Gerard O’Callaghan  (29)

Catholic
Status: Irish Republican Army (IRA),

Killed by: British Army (BA)
Shot by undercover British Army (BA) members, during gun and bomb attack on Loughgall Royal Ulster Constabulary (RUC) base, County Armagh.

See Loughgall ambush

———————————————–

08 May 1987


Anthony Hughes   (36)

Catholic
Status: Civilian (Civ),

Killed by: British Army (BA)
Shot by undercover British Army (BA) members, during Irish Republican Army (IRA) gun and bomb attack on Loughgall Royal Ulster Constabulary (RUC) base, County Armagh. Assumed to be an IRA member.

See Loughgall ambush

———————————————–

08 May 1994


Rose Ann  Mallon   (76)

Catholic
Status: Civilian (Civ),

Killed by: Ulster Volunteer Force (UVF)
Shot, at her relatives home, Cullenramer Road, Greystone, near Dungannon, County Tyrone

———————————————–

08 May 1997


Robert Hamill (25)

Catholic
Status: Civilian (Civ),

Killed by: non-specific Loyalist group (LOY)
Died eleven days after being badly beaten by group of men, Thomas Street, Portadown, County Armagh.

———————————————–

 

9th April – Deaths & Events in Northern Ireland Troubles

Key Events & Deaths on this day in Northern Ireland Troubles

9th April

———————————————-

Friday 9 April 1976

Two Catholic civilians were killed in separate Loyalist paramilitary attacks in Belfast and Armagh.

Thursday 9 April 1981

Bobby Sands Elected to Westminster In the Fermanagh / South Tyrone by-election Bobby Sands, then on hunger strike in the Maze Prison, was elected (following the final count on 11 April 1981) as Member of Parliament for the constituency. The turnout for the contest was 86.9 per cent and Sands obtained 30,492 votes and Harry West, the Unionist candidate, obtained 29,046 votes.

[The election had been followed by media organisations around the world and the outcome gave added impetus to the hunger strike campaign. The British government declared that the election would not change its position in regard to special category status. On 12 June 1981 the government published proposals to change the Representation of the People Act making it impossible for prisoners to stand as candidates for election to parliament.]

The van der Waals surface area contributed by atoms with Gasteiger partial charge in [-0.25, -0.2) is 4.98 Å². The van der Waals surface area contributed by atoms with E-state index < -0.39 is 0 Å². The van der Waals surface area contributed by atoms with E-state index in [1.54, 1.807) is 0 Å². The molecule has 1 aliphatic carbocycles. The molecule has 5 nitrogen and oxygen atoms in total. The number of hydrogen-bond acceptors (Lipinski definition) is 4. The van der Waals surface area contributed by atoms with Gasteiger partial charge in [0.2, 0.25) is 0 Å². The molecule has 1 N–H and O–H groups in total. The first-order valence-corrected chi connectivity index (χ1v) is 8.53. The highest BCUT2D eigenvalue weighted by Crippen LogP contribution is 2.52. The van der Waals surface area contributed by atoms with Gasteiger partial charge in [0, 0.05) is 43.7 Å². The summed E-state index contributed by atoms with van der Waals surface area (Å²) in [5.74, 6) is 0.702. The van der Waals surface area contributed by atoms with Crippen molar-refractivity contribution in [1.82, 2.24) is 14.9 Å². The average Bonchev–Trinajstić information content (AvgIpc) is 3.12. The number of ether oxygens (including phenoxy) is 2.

Monday 9 April 1990

The Irish Republican Army (IRA) exploded a large landmine near Downpatrick, County Down, killing four soldiers of the Ulster Defence Regiment (UDR).

See: UDR – Ballydugan Four – Lest We Forget!

Tuesday 9 April 1991

The Anglo-Irish Intergovernmental Conference held a meeting in Belfast. Following the meeting Gerry Collins, then Irish Foreign Minister, announced that there would be a 10 week gap after its next meeting on 26 April 1991

[The break in meetings was designed to allow Unionists to enter talks on the future of Northern Ireland.]

Thursday 9 April 1992

General Election in UK

A general election was held in the United Kingdom (UK). The Conservative Party won the election with a reduced majority of 21 seats in the House of Commons. In Northern Ireland the main news in the election was that Gerry Adams, then President of Sinn Féin (SF), lost his seat in West Belfast to Joe Hendron (Dr) of the Social Democratic and Labour Party (SDLP). [Adams was to regain the seat at the 1997 general election. Towards the end of the parliament, as the majority was further reduced, the Unionists were able to increase their influence over matters related to Northern Ireland.]

Saturday 9 April 1994

The Irish Republican Army (IRA) carried out a number of attacks on security forces in Aughnacloy, County Tyrone, Newtownbutler, County Fermanagh, and in Belfast. The attacks marked the end of a three-day IRA ceasefire

Wednesday 9 April 1997

A Catholic man from north Belfast was shot and wounded by Loyalist paramilitaries in Newtownabbey near Belfast.

The Orange Order held a second meeting in County Antrim to discuss the compromise that had been negotiated by Mediation Network on marches in Dunloy. The meeting ended with the Orangemen rejecting all attempts at mediation. Brendan McAllister, then Director of Mediation Network, warned that a “Bosnia-style” conflict could develop over the issue of parades.

John Bruton, then Taoiseach (Irish Prime Minister), called on Nationalists in Northern Ireland not to vote for Sinn Féin (SF) in the forthcoming general election. Bruton said that a vote for SF would be a “vote for murder”.

Thursday 9 April 1998

At the parliament building in Stormont, Belfast, the multi-party talks continued all day and extended beyond the designated 12 midnight deadline. At 6pm David Trimble, then leader of the Ulster Unionist Party (UUP), held a meeting to brief the UUP Executive which gave him its support.

At 11pm there were angry exchanges between Loyalists in favour, and those against, the talks, as Ian Paisley, then leader of the Democratic Unionist Party (DUP), led a march to the buildings in protest against the negotiations.

Jeffery Donaldson, who had been a member of the Ulster Unionist Party (UUP) talks team left Stormont without comment amid rumours of a further split in the UUP over the proposed agreement.